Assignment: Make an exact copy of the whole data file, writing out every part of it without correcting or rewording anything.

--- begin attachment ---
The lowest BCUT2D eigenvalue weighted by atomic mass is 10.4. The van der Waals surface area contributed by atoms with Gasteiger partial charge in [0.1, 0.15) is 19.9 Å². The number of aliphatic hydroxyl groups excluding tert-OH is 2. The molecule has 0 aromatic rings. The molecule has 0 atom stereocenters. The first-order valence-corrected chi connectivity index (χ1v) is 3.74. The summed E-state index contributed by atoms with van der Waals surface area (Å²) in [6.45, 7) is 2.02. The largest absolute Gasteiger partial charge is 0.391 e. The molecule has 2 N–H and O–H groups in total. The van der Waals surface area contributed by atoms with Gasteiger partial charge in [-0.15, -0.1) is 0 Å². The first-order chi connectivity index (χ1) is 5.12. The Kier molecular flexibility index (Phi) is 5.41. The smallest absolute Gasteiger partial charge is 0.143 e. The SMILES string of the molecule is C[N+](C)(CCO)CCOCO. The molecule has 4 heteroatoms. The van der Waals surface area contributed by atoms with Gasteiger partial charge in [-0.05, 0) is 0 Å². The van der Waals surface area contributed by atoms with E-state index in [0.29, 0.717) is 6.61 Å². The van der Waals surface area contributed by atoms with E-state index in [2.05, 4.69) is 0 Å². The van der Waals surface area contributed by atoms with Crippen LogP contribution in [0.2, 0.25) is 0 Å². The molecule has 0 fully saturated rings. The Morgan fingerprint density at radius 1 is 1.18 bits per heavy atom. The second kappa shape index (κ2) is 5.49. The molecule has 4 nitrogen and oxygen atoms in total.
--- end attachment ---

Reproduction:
The lowest BCUT2D eigenvalue weighted by atomic mass is 10.4. The van der Waals surface area contributed by atoms with Gasteiger partial charge in [0.1, 0.15) is 19.9 Å². The number of aliphatic hydroxyl groups excluding tert-OH is 2. The molecule has 0 aromatic rings. The molecule has 0 atom stereocenters. The first-order valence-corrected chi connectivity index (χ1v) is 3.74. The summed E-state index contributed by atoms with van der Waals surface area (Å²) in [6.45, 7) is 2.02. The largest absolute Gasteiger partial charge is 0.391 e. The molecule has 2 N–H and O–H groups in total. The van der Waals surface area contributed by atoms with Gasteiger partial charge in [-0.15, -0.1) is 0 Å². The first-order chi connectivity index (χ1) is 5.12. The Kier molecular flexibility index (Phi) is 5.41. The smallest absolute Gasteiger partial charge is 0.143 e. The SMILES string of the molecule is C[N+](C)(CCO)CCOCO. The molecule has 4 heteroatoms. The van der Waals surface area contributed by atoms with Gasteiger partial charge in [-0.05, 0) is 0 Å². The van der Waals surface area contributed by atoms with E-state index in [0.29, 0.717) is 6.61 Å². The van der Waals surface area contributed by atoms with E-state index in [2.05, 4.69) is 0 Å². The van der Waals surface area contributed by atoms with Crippen LogP contribution in [0.2, 0.25) is 0 Å². The molecule has 0 fully saturated rings. The Morgan fingerprint density at radius 1 is 1.18 bits per heavy atom. The second kappa shape index (κ2) is 5.49. The molecule has 4 nitrogen and oxygen atoms in total.